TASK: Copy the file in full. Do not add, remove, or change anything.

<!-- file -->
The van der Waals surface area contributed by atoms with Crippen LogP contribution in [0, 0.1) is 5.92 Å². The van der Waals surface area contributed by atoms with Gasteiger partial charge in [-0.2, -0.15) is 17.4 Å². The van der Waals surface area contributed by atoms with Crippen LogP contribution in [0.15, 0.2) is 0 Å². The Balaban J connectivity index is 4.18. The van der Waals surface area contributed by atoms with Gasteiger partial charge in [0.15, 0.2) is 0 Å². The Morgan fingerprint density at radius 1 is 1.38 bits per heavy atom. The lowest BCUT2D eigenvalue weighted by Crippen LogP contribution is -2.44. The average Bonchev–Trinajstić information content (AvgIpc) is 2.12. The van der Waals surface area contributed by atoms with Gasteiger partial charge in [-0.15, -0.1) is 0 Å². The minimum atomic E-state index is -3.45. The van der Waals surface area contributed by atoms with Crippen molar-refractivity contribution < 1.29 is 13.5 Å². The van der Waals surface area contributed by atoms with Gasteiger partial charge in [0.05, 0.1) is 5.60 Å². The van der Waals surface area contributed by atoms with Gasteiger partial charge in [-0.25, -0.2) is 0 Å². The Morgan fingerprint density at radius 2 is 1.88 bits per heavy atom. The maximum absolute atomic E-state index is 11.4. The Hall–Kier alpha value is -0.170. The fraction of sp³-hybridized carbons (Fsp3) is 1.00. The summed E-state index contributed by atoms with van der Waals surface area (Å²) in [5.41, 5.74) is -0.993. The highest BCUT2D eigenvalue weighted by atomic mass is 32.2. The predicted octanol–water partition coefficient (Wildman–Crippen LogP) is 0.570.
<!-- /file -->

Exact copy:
The van der Waals surface area contributed by atoms with Crippen LogP contribution in [0, 0.1) is 5.92 Å². The van der Waals surface area contributed by atoms with Gasteiger partial charge in [-0.2, -0.15) is 17.4 Å². The van der Waals surface area contributed by atoms with Crippen LogP contribution in [0.15, 0.2) is 0 Å². The Balaban J connectivity index is 4.18. The van der Waals surface area contributed by atoms with Gasteiger partial charge in [0.15, 0.2) is 0 Å². The Morgan fingerprint density at radius 1 is 1.38 bits per heavy atom. The lowest BCUT2D eigenvalue weighted by Crippen LogP contribution is -2.44. The average Bonchev–Trinajstić information content (AvgIpc) is 2.12. The van der Waals surface area contributed by atoms with Gasteiger partial charge in [-0.15, -0.1) is 0 Å². The minimum atomic E-state index is -3.45. The van der Waals surface area contributed by atoms with Crippen molar-refractivity contribution < 1.29 is 13.5 Å². The van der Waals surface area contributed by atoms with Gasteiger partial charge in [0.05, 0.1) is 5.60 Å². The van der Waals surface area contributed by atoms with Gasteiger partial charge in [-0.25, -0.2) is 0 Å². The Morgan fingerprint density at radius 2 is 1.88 bits per heavy atom. The maximum absolute atomic E-state index is 11.4. The Hall–Kier alpha value is -0.170. The fraction of sp³-hybridized carbons (Fsp3) is 1.00. The summed E-state index contributed by atoms with van der Waals surface area (Å²) in [5.41, 5.74) is -0.993. The highest BCUT2D eigenvalue weighted by atomic mass is 32.2. The predicted octanol–water partition coefficient (Wildman–Crippen LogP) is 0.570.